The Death of Ann Rutledge


When Abe Lincoln was a young man, he fell in love with a woman named Ann Rutledge and planned to marry her. This, however, was not to be.

By 1835, Abe Lincoln had become one of the most popular residents of New Salem, a small village in central Illinois. Abe fell in love with Ann Mayes Rutledge, the daughter of one of New Salem’s co-founders, and intended to marry her. Sadly, this love story would not end happily.

The Promising Start of a Youthful Love Affair

New Salem, Illinois, was a very small town in which everyone knew everyone. In 1835, the entire village became aware that one of its most famous residents, Abe Lincoln, was deeply in love with Ann Rutledge, daughter of James Rutledge, who co-founded New Salem and owned a successful tavern and hostelry in town.

By most accounts, Ann was short, attractive, and lively. She first met Abe when she was a teenager. When Abe was 26 and Ann was 22, the two fell in love and reportedly planned to get married. It is also believed that Ms. Rutledge was simultaneously betrothed to a young man named John McNamar, who was not well thought of by other villagers. McNamar eventually left New Salem, and Ann decided to be with Abe. She was attracted to his awkwardness. The couple began courting and planning their future together.

The Unhappy Ending

Unfortunately, fate had other plans in store for the young lovers. Ann became ill with a fever, which is now believed to have been typhoid, in the summer of 1835. On August 25, 1835, Ann died. Abe was beyond distraught, for his girlfriend’s death was one in a string of tragedies he had endured. First, Lincoln’s mother, Nancy, died when he was nine years old. Secondly, his sister, Sarah, died in childbirth in 1828. Now, Abe had tragically lost his first love to disease.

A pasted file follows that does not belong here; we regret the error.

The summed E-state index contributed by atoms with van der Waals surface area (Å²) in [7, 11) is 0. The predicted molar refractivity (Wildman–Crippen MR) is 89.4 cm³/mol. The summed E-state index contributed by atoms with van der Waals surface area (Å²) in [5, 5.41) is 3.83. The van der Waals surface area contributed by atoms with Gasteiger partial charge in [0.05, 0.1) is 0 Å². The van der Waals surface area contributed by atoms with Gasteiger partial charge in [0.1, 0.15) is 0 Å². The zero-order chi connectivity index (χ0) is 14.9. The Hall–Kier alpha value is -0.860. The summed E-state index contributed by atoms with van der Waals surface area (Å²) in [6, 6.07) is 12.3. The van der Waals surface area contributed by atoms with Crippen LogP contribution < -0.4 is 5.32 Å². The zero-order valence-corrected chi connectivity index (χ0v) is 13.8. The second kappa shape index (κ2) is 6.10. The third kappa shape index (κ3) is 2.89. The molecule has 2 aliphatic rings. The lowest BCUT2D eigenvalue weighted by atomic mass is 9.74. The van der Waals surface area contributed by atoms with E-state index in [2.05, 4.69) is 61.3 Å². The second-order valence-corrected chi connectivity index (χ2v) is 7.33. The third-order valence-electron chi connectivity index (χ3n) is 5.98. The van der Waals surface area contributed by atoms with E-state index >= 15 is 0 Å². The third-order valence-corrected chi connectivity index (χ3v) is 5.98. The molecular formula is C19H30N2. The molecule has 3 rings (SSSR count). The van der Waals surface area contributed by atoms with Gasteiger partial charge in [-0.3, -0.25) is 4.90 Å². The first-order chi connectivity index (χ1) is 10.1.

Abe was so depressed, in fact, that he became suicidal. His friends and neighbors feared that Abe might take his own life after he was seen wandering through the woods with a gun. This claim is substantiated by a quote from local farmer Henry McHenry, who told Lincoln biographer William Herndon, “As to the condition of Lincoln’s Mind after the death of Miss R., … this gloom seemed to deepen for some time, so as to give anxiety to his friends in regard to his Mind.”

These concerned friends urged Abe to visit Bowling and Nancy Green, an older, married couple in the area. The Greens took care of Abe and nursed him back to health for several weeks. This was the first major mental breakdown Abe would suffer; he would have two during his lifetime. Throughout his life, Lincoln experienced bouts of acute psychological depression.


Following Rutledge’s passing, Lincoln embarked upon an on-again, off-again romance with Mary Owens, a well-to-do Kentucky woman. Abe moved to Springfield, Illinois, in 1837 and officially ended his relationship with Ms. Owens. He eventually married another well-bred, Kentucky-born woman, Mary Ann Todd, in 1842.


  1. Various Authors. “Lincoln’s First Love” and “Farcical Romance,” excerpted from Abraham Lincoln: An Illustrated History of His Life and Times, p. 32-3. New York: TIME Books, Time, Inc., 2009.